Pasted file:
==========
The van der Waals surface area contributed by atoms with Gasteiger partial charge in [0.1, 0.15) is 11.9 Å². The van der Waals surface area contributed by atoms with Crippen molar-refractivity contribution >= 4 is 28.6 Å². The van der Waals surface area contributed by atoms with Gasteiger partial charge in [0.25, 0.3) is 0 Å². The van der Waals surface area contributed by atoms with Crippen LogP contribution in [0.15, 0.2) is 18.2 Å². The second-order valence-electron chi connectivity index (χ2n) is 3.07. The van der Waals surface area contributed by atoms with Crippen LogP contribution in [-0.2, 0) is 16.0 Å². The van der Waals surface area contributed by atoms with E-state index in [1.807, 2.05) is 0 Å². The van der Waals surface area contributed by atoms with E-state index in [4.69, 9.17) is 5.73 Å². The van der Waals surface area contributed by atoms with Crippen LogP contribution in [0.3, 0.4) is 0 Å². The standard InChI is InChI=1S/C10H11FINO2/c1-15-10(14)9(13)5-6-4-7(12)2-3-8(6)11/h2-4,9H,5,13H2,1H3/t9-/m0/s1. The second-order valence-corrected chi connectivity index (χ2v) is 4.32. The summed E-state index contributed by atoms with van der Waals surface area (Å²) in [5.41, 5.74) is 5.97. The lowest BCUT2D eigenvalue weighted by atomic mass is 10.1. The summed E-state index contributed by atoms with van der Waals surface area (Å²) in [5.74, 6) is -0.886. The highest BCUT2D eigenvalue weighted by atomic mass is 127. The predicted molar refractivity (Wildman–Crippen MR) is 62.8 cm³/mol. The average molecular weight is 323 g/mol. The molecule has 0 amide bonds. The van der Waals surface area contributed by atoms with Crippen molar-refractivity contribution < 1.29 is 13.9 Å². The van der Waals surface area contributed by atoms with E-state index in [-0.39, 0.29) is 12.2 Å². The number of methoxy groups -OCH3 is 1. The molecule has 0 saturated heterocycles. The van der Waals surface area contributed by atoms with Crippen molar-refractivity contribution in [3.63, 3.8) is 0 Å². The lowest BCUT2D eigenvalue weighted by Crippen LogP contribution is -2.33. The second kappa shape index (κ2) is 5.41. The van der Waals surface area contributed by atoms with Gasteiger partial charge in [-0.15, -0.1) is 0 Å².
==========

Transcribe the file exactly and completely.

The van der Waals surface area contributed by atoms with Gasteiger partial charge in [0.1, 0.15) is 11.9 Å². The van der Waals surface area contributed by atoms with Crippen molar-refractivity contribution >= 4 is 28.6 Å². The van der Waals surface area contributed by atoms with Gasteiger partial charge in [0.25, 0.3) is 0 Å². The van der Waals surface area contributed by atoms with Crippen LogP contribution in [0.15, 0.2) is 18.2 Å². The second-order valence-electron chi connectivity index (χ2n) is 3.07. The van der Waals surface area contributed by atoms with Crippen LogP contribution in [-0.2, 0) is 16.0 Å². The van der Waals surface area contributed by atoms with E-state index in [1.807, 2.05) is 0 Å². The van der Waals surface area contributed by atoms with E-state index in [4.69, 9.17) is 5.73 Å². The van der Waals surface area contributed by atoms with Crippen LogP contribution in [0.3, 0.4) is 0 Å². The standard InChI is InChI=1S/C10H11FINO2/c1-15-10(14)9(13)5-6-4-7(12)2-3-8(6)11/h2-4,9H,5,13H2,1H3/t9-/m0/s1. The second-order valence-corrected chi connectivity index (χ2v) is 4.32. The summed E-state index contributed by atoms with van der Waals surface area (Å²) in [5.41, 5.74) is 5.97. The lowest BCUT2D eigenvalue weighted by atomic mass is 10.1. The summed E-state index contributed by atoms with van der Waals surface area (Å²) in [5.74, 6) is -0.886. The highest BCUT2D eigenvalue weighted by atomic mass is 127. The predicted molar refractivity (Wildman–Crippen MR) is 62.8 cm³/mol. The average molecular weight is 323 g/mol. The molecule has 0 amide bonds. The van der Waals surface area contributed by atoms with Crippen molar-refractivity contribution < 1.29 is 13.9 Å². The van der Waals surface area contributed by atoms with E-state index in [-0.39, 0.29) is 12.2 Å². The number of methoxy groups -OCH3 is 1. The molecule has 0 saturated heterocycles. The van der Waals surface area contributed by atoms with Crippen molar-refractivity contribution in [3.63, 3.8) is 0 Å². The lowest BCUT2D eigenvalue weighted by Crippen LogP contribution is -2.33. The second kappa shape index (κ2) is 5.41. The van der Waals surface area contributed by atoms with Gasteiger partial charge in [-0.15, -0.1) is 0 Å².